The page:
Politics and policymaking always involve trying to reconcile conflicting demands. Foreign policy is no exception: competing interests have to be taken into account, and that's especially true when it comes to human rights. You can regret that, but the fact remains. Why? Human rights are part and parcel of international law. They are legally binding commitments that countries have made among themselves and with their citizens as well as under the United Nations framework. A cynic might think these commitments are worth little compared with the vast demands of diplomacy, but states are obliged to uphold them and they provide a space in which civil society can demand its rights and resist the arbitrary powers of government.
Human rights break through the dogma that state sovereignty is absolute and intervention in a country's internal affairs is unacceptable. Decades ago I was one of the first people to talk about "the right to interfere," the need to tear down walls of silence and to crack the institutional indifference that allows governments to do anything they want to their people. The phrase was provocative, but I am proud to have played a part in the U.N.'s development and adoption of the idea that there is "a responsibility to protect." The concept, so simple because it comes from our basic humanity, is that if a state is unable or unwilling to protect its people from the most abominable crimes, then the rest of the international community has a duty to act. For me, having seen the worst kinds of violence and its victims during my time working with nongovernmental organizations on the ground, this is a very concrete idea indeed. As France's foreign minister I continue to think that it is best to put this concept to work even if, in this job, I'm confronted every day by just how difficult this is to do.
As an activist on the ground, I thought NGOs had a decisive role to play in defense of human rights. Today, as minister, I am even more convinced of that. And I am convinced that it is indispensable for NGOs and governments to work together. That is why I asked that all French embassies be transformed into "houses of human rights." I want them open to NGOs and particularly to defenders of human rights. I want them to receive activists and victims, to listen to them, to protect them if need be, and to give them visas if necessary. I do this out of conviction. I also do this out of pragmatism, because the development of civil society is a reality all around the world, whatever the political regime might be. Foreign policy, for a long time now, has not been the sole prerogative of governments. This is not to say that NGOs and governments have the same role. NGOs make the case for the defense, while governments have the responsibility for making policy.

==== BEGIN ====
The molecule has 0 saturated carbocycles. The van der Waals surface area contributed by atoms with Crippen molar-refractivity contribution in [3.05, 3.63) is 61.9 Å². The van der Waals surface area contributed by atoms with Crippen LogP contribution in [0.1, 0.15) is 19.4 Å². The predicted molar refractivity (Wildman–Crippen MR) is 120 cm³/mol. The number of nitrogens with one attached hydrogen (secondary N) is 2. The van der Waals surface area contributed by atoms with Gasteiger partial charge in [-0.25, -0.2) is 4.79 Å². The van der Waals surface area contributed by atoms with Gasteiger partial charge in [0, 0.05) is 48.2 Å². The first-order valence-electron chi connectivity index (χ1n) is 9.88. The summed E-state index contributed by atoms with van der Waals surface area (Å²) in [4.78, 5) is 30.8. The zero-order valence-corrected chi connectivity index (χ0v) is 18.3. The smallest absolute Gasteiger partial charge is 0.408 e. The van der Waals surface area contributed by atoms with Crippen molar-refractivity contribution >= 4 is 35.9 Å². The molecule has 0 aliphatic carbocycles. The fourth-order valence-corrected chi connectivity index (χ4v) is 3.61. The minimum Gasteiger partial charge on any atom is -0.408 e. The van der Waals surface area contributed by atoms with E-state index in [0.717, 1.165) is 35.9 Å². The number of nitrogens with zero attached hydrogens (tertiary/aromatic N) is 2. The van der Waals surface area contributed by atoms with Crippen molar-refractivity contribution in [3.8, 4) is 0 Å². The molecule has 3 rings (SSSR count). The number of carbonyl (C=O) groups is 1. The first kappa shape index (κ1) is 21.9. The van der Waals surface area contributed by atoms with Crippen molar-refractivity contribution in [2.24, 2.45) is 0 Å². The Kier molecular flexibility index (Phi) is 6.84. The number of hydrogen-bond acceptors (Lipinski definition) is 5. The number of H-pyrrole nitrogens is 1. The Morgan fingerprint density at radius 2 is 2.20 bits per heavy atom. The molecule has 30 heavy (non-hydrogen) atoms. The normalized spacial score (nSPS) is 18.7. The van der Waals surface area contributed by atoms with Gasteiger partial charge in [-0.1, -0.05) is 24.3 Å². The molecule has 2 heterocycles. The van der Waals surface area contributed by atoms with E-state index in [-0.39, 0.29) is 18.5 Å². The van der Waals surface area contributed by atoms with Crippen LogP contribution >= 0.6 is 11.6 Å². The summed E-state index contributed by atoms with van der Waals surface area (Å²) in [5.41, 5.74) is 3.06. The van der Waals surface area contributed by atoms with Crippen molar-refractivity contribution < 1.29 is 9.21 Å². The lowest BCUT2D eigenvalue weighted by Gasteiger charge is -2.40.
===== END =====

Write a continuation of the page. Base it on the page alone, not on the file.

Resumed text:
If there is one area where NGOs have played a considerable role, it's in the sphere of international criminal justice, which has also taught us how difficult it is to offer protection, even as it marks an essential step forward. At a time when the lines between what is internal and external, what is national and international, are becoming relatively blurred, it is high time for the principles that underpin the rule of law to be applied to international relations and for us to bring an end to impunity. Peace and justice are going in the same direction, even if they aren't always progressing at the same pace.
Human rights are not only a value that shares a place among the contradictory and competing interests of nations. They are legal commitments taken by all countries in the framework of the 1948 Universal Declaration of Human Rights and fleshed out in a good many other treaties. At a time when cultural diversity is held aloft by some as a standard beneath which the universality of these rights is called into question, we should not split hairs about how far those rights should go or diminish them in comparison with supposedly traditional values. Let's hold to the true course set forth so clearly in the declaration itself: "All human beings are born free and equal in dignity and rights."
I am proud to be breathing life into a foreign policy in which human rights have their place alongside other considerations. I am proud because of an idealism that the experience of a lifetime has never made me give up and because of pragmatism, too: countries where political conflicts are settled peacefully will be less likely to settle their differences with their neighbors through violence. Criticism and transparency are powerful antidotes to the blindness of rulers. A better world, where human rights are observed and protected, is a safer world. And what is the bedrock of foreign policy if not the search for security?